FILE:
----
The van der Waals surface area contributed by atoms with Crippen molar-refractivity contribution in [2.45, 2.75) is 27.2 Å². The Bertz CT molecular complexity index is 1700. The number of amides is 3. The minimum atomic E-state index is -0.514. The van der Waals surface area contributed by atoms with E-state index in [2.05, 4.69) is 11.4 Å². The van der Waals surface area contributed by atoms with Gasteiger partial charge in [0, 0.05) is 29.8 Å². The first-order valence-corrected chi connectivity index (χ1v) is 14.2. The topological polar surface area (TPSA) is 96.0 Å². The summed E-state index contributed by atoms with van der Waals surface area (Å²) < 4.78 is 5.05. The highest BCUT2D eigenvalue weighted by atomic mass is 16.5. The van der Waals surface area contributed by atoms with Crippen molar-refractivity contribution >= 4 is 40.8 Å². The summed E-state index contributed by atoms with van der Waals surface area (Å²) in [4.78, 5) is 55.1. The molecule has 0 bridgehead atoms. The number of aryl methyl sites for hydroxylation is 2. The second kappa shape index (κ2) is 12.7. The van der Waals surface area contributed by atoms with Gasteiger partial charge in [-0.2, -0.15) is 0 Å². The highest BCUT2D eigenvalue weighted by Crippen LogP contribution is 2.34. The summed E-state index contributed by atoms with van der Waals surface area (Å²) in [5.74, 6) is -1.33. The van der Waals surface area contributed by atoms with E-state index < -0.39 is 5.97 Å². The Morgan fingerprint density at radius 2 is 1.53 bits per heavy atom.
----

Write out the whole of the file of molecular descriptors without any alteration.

The van der Waals surface area contributed by atoms with Crippen molar-refractivity contribution in [2.45, 2.75) is 27.2 Å². The Bertz CT molecular complexity index is 1700. The number of amides is 3. The minimum atomic E-state index is -0.514. The van der Waals surface area contributed by atoms with E-state index in [2.05, 4.69) is 11.4 Å². The van der Waals surface area contributed by atoms with Gasteiger partial charge in [0, 0.05) is 29.8 Å². The first-order valence-corrected chi connectivity index (χ1v) is 14.2. The topological polar surface area (TPSA) is 96.0 Å². The summed E-state index contributed by atoms with van der Waals surface area (Å²) < 4.78 is 5.05. The highest BCUT2D eigenvalue weighted by atomic mass is 16.5. The van der Waals surface area contributed by atoms with Crippen molar-refractivity contribution >= 4 is 40.8 Å². The summed E-state index contributed by atoms with van der Waals surface area (Å²) in [4.78, 5) is 55.1. The molecule has 0 bridgehead atoms. The number of aryl methyl sites for hydroxylation is 2. The second kappa shape index (κ2) is 12.7. The van der Waals surface area contributed by atoms with Gasteiger partial charge in [-0.2, -0.15) is 0 Å². The highest BCUT2D eigenvalue weighted by Crippen LogP contribution is 2.34. The summed E-state index contributed by atoms with van der Waals surface area (Å²) in [5.74, 6) is -1.33. The van der Waals surface area contributed by atoms with E-state index < -0.39 is 5.97 Å². The Morgan fingerprint density at radius 2 is 1.53 bits per heavy atom.